The 2013 growing season is over, but it will linger well into the next growing season. Why? Because seed quality for next year’s crop is very dependent on conditions experienced in the previous year. The top three reasons to test seed are to know more about germination, vigour and disease levels.
“2013 produced what looks like an average seed crop compared to the previous year,” says Holly Gelech, business development manager at BioVision Seed Labs in Edmonton. Gelech says that, generally speaking, farmers in Western Canada experienced an open fall with very little weathering and no frost damage to seed. “From what we’re seeing, germination looks very average, quite solid actually, but there are some problems farmers should be alert to,” she says.
“Some farm saved seed is showing damage from pre-harvest application of glyphosate products. While this may not impact sprouting, per se, those seeds will produce abnormal seedlings. We never see this sort of damage with seed lots from seed growers who are focussed on seed quality, but often from commercial growers whose focus is generally commercial or end-use grain quality.”
A second problem is that fusarium is impacting germination on cereal samples from Ontario to B.C.
“There is one big positive from 2013, and that is the improvement in soybean germination,” says Gelech. “In 2011 and 2012, it was hot and dry at harvest time and soybean suffered significant mechanical damage from harvesting and binning operations. In 2013, mechanical damage was lower and soybean germinations are much better.”
Bruce Carriere, owner of Discovery Seed Labs in Saskatoon concurs. “Germination and vigour are substantially better than we saw in 2012,” he says. “Yes, there are some pockets that are poorer, like south of Highway No. 1 for durum seed that took a beating at harvest when it rained, but generally, it’s a better year.”
Germination is generally most impacted by what happens at the end of the growth cycle. If harvest weather is cold and wet, or hot and dry or if there is frost there will be negative impacts on the ability of the seed to germinate. Prolonged cool periods at harvest can cause dormancy in seed. 2013 was mostly free from those sorts of problems.
Testing seed lots
Seed should be tested twice. The first test should be in the fall-end of January timeframe. At that time, cereals should have a germination and cool-stress, or vigour, test. Depending on location, testing for fungal diseases should also be considered. A second round of testing is recommended closer to seeding.
While germination testing this year indicates no major issues for 2014, a vigour test is still strongly recommended. Environmental stress is not accounted for by a germination test which means seed lots with equal germination but different vigours can lead to much different plant establishments. A vigour test indicates the potential for rapid, uniform emergence and development of normal seedlings under a wide range of field conditions. The standard vigour test used is the cool-stress test where seed is germinated under cool conditions and evaluated. “It is not uncommon for a seed lot to have a good germination but poor vigour,” says Gelech. “This year, in fact, we are seeing exactly that regionally.”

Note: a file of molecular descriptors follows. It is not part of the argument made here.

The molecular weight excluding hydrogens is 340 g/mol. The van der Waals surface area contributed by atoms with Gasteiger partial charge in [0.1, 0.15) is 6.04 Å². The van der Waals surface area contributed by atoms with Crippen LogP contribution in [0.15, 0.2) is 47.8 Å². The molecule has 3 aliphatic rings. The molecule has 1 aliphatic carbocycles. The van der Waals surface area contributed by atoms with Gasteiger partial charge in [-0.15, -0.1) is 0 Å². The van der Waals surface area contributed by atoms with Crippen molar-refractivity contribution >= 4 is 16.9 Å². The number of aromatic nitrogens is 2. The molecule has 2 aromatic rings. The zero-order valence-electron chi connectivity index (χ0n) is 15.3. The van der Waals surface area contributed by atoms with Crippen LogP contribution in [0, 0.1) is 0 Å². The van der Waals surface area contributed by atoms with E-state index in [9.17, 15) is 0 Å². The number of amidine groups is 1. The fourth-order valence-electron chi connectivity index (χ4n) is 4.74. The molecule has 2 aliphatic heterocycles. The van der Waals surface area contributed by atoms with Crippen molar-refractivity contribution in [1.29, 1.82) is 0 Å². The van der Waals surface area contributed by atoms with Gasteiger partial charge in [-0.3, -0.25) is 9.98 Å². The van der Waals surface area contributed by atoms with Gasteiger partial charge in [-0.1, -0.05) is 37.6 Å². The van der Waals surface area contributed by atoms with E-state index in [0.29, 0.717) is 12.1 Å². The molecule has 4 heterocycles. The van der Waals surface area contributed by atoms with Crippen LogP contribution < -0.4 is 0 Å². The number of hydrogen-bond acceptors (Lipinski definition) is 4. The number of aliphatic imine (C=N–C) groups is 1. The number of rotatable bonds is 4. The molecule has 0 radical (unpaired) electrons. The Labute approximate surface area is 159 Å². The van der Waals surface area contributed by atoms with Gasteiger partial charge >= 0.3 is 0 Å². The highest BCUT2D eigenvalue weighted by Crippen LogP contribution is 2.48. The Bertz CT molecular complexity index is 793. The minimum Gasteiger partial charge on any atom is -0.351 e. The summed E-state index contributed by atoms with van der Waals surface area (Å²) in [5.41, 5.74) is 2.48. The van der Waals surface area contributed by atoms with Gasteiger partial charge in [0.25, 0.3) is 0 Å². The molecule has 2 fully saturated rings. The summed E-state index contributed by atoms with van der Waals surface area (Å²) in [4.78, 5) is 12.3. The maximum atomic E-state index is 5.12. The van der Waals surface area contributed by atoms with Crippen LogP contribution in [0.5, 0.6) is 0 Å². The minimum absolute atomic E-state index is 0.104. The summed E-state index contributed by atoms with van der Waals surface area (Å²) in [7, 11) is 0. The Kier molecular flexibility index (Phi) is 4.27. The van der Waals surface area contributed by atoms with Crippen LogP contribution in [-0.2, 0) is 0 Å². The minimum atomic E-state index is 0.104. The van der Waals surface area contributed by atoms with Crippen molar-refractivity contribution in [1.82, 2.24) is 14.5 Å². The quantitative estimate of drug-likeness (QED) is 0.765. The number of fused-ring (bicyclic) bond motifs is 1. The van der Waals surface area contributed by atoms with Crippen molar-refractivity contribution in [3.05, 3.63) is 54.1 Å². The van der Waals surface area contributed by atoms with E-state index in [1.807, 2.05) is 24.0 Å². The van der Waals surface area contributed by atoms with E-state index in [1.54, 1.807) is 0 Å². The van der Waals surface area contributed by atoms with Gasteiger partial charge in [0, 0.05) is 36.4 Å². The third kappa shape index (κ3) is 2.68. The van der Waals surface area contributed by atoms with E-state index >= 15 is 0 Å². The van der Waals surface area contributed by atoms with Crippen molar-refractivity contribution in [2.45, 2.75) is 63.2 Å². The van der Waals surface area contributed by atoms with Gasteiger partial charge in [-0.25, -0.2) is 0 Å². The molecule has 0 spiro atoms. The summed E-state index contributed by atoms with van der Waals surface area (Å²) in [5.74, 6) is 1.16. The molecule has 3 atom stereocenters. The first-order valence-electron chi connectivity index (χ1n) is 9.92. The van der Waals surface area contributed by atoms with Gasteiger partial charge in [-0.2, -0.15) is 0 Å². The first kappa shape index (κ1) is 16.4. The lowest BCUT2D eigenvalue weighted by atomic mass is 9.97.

A disease test can range from just testing for Fusarium graminearum to a full fungal scan. “I recommend a full fungal scan which will identify all fusarium species as well as root rots,” says Gelech. “Root rots are important in that, like Fusarium spp., they can cause seedling blights which will negatively impact seedling development and stand establishment in the field.” Storage moulds will also be detected if they are present.
BioVision Seed Labs will custom treat seed in the lab to determine if germination can be improved. “We cannot, of course, remedy glyphosate damage or frost damage, but there may be some improvement in germination when seeds with fungal infections are treated with a seed treatment product,” explains Gelech.
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After the seed lot had been cleaned in preparation for seeding, Gelech recommends testing a second time. “This time I recommend farmers test again for germination so there are no surprises,” she says. “Kernel weight can also be determined at this time.” By knowing the 1,000-kernel weight, seeding rates can be calculated more accurately to ensure the targeted plant population is met. “Seed testing should be part of your overall cropping strategy, especially if you are using farm saved seed,” says Gelech. “It’s a small investment to make to ensure the success of next year’s crop.”
Carriere at Discovery Seed Labs goes on to emphasise the importance of seed treatment coverage. “Ten or more years ago it wasn’t as important to get the kind of even coverage recommended today,” he explains. “Seed treatments were glycol based, and they penetrated the seed coat and attacked the disease even before seeding. Now, water-based seed treatments do not penetrate the seed coat and need to contact with the disease to control it. The disease is not controlled until it and the seed start to grow. If even a spot on the seed is not treated it provides an avenue for the disease to successfully grow and establish itself and inflict damage.” †
Andrea Hilderman has her master’s degree in weed science and is a member of the Manitoba Institute of Agrologists. She writes from Winnipeg, Man.